The strike at the Medical College Hospital took Charleston’s white and black leaders by surprise. It was built on more than a year of grassroots organizing by people who were largely unknown to the city’s elites. In February 1968, Mary Moultrie, a nurse’s aide who had previously worked in a unionized hospital in New York City, told activist William Saunders of the recent dismissal of five African American nursing assistants at the hospital. Moultrie explained to Saunders, editor of the black community’s Lowcountry Newsletter, that the assistants had been prevented from reading patient charts by a white charge nurse, despite this being accepted practice.
The workers concluded that they were unable to provide appropriate patient care without access to the charts, and walked off their jobs in protest. Hospital administrators fired the aides a short time later for insubordination. After Saunders and other African American community leaders persuaded Medical College officials to rehire the aides, black hospital workers began raising additional complaints. They met weekly with Saunders and Moultrie at the tobacco workers’ union hall on East Bay Street, where they were joined by Muslim leader Otis Robinson and trade unionists Isaiah Bennett and Lillie Mae Marsh Doster.
According to Moultrie, these activists quickly determined that the dismissal of the five workers “was not just an isolated case,” and that discrimination “was widespread throughout the hospital.” “There were all kinds of grievances that people had,” she recalled in a 2009 interview, including the “heavy workload . . . nurses referring to blacks as ‘monkey grunts,’ and all sorts of things that they had to either tolerate it or you're fired.” Most of the black hospital workers earned just $1.30 an hour, though many had been paid much less until receiving a raise the previous year.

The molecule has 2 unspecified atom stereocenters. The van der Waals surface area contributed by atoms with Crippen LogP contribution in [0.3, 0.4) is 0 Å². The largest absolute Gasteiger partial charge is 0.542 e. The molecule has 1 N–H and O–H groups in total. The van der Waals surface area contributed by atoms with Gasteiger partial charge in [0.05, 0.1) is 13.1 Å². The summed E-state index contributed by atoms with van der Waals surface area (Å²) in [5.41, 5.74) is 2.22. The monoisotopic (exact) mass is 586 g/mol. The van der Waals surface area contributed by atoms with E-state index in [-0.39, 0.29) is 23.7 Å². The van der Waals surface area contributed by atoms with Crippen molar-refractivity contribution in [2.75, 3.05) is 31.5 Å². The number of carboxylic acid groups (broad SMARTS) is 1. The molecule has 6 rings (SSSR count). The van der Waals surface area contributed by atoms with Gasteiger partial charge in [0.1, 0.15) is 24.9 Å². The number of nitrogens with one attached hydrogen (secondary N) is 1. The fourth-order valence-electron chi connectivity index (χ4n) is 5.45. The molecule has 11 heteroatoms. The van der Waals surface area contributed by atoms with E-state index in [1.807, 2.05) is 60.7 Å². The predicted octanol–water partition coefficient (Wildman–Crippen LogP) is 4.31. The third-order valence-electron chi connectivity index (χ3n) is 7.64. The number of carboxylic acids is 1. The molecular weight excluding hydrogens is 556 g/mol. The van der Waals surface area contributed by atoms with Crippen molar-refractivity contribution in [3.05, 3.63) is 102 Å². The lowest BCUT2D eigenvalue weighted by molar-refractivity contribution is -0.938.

Racial discrimination kept all but a few African American hospital workers in low-paying jobs as nurse’s aides, housekeepers, cooks, and other non-professional positions. Black workers also complained of being subjected to derogatory name-calling and harassment by supervisors, nursing students, and patients. Some workers, forbidden from leaving their floor while on the clock, were excluded from break lounges and forced to eat their lunches in the bathroom or boiler room. By the late 1960s, these African American employees increasingly despaired that the civil rights activism which had forced Charleston’s public schools and white-owned businesses to begin dismantling Jim Crow segregation and racial inequalities in the early 1960s would never reach the Medical College Hospital.
Brushing aside the workers’ concerns, hospital officials boasted to the local media of the steps they had taken to modernize the Deep South’s oldest medical school and teaching hospital. They also secured major research support to launch an ambitious expansion program with federal assistance. By 1968, a newly hired administrator, John Wise, began to centralize the hiring process and implement the first hospital-wide personnel policies. Hospital officials demonstrated little consideration for the worker unrest that would soon erupt into one of the most significant civil rights protests to take place in South Carolina.